Like other Jeddito Yellow Ware types, production of Sikyatki Polychrome was centered on the Hopi Mesas, but distribution was widespread throughout the Southwest.
Archaeological Culture: Ancestral Puebloan, Hopi
Date Range: A.D. 1375 to 1625 (per Kelley Hays-Gilpin, Northern Arizona University).
Construction: By coiling.
Firing: In an oxidizing atmosphere.
Core Color: Cream to yellow, brownish, pinkish in some specimens.
Temper: Fine quartz sand rarely visible to naked eye; occasionally reddish angular fragments; sand temper rarely visible without a hand lens either in cross-section or on vessel surfaces.
Surface Finish: Compacted, highly polished; occasionally a few minute whitish or yellowish flakes visible on the surface.
Surface Color: Creamy yellow to bright yellow; yellow predominates; over-fired specimens usually orange; surface and core do not contrast, except in over-fired specimens.
Forms: Bowls, jars, dippers.
Vessel Thickness: 4.2 to 8.6 mm (bowls); 4.1 to 8.2 mm (jars).
- Paint: Thick to watery black or brown; red.
- Pigment: Mineral: black (iron-manganese with iron-oxides); red (hematite, possibly limonite).
- Design: Geometric (early and late), life forms (late); characterized by black and red and yellow (base); bowl interiors and jar exteriors always decorated, bowl exteriors usually decorated, jar rims sometimes painted if flaring.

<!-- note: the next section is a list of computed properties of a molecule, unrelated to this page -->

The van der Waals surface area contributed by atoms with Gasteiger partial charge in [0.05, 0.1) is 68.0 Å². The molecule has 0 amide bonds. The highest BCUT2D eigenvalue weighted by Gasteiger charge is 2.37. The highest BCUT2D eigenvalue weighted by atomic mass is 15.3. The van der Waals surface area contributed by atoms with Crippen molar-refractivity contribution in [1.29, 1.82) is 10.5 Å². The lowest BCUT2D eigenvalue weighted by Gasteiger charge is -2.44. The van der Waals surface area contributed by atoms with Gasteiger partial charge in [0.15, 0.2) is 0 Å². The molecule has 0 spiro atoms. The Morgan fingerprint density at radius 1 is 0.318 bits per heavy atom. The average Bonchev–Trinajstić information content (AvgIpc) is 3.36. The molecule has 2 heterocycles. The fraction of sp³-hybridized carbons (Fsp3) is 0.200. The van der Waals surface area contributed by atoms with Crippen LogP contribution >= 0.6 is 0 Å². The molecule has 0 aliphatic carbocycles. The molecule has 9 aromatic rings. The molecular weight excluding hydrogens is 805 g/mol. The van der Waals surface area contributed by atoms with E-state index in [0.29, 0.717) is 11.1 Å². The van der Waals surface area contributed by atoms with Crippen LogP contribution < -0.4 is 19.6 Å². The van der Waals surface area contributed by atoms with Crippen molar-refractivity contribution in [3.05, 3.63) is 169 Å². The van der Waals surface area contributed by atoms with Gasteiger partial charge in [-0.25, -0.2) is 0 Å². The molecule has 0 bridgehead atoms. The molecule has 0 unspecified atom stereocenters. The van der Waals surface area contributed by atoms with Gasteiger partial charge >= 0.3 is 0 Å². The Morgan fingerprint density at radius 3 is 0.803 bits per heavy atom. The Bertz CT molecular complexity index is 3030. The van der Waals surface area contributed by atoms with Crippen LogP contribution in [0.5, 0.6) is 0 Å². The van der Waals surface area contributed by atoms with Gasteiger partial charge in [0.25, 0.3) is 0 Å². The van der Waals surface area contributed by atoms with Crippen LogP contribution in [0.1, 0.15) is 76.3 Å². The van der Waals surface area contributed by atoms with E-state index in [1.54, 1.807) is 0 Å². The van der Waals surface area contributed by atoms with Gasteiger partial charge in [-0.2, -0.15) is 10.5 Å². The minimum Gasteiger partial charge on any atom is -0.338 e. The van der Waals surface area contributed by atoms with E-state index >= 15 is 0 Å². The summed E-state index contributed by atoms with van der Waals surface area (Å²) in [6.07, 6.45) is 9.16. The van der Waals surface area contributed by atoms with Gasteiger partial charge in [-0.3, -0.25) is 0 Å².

Comparisons: Early Sikyatki Polychrome is like Awatovi and Jeddito black-on-yellows, but has the addition of red outlines. Bitahochi Polychrome has white outlines, not red. Kawaioku Polychrome has massed white paint in addition to red; Awatovi Polychrome is engraved through the black paint; Matsaki Polychrome has thicker walls, a crackled buff or tan slip, and sherd temper.
Other Names: Polished decorated ware, Yellow Ware, Sikyatki Ware
Compiled from the following sources:
Colton, Harold. (1956) Pottery Types of the Southwest. Museum of Northern Arizona Ceramic Series No. 3. Flagstaff, Arizona.
Nichols, Elizabeth. (2005) Jeddito Yellow Ware – Type: Sikyatki Polychrome, Ceramic Field Identification Manual: Agua Fria National Monument Project. Museum of Northern Arizona, Flagstaff
April Peters, Northern Arizona University Anthropology Laboratories.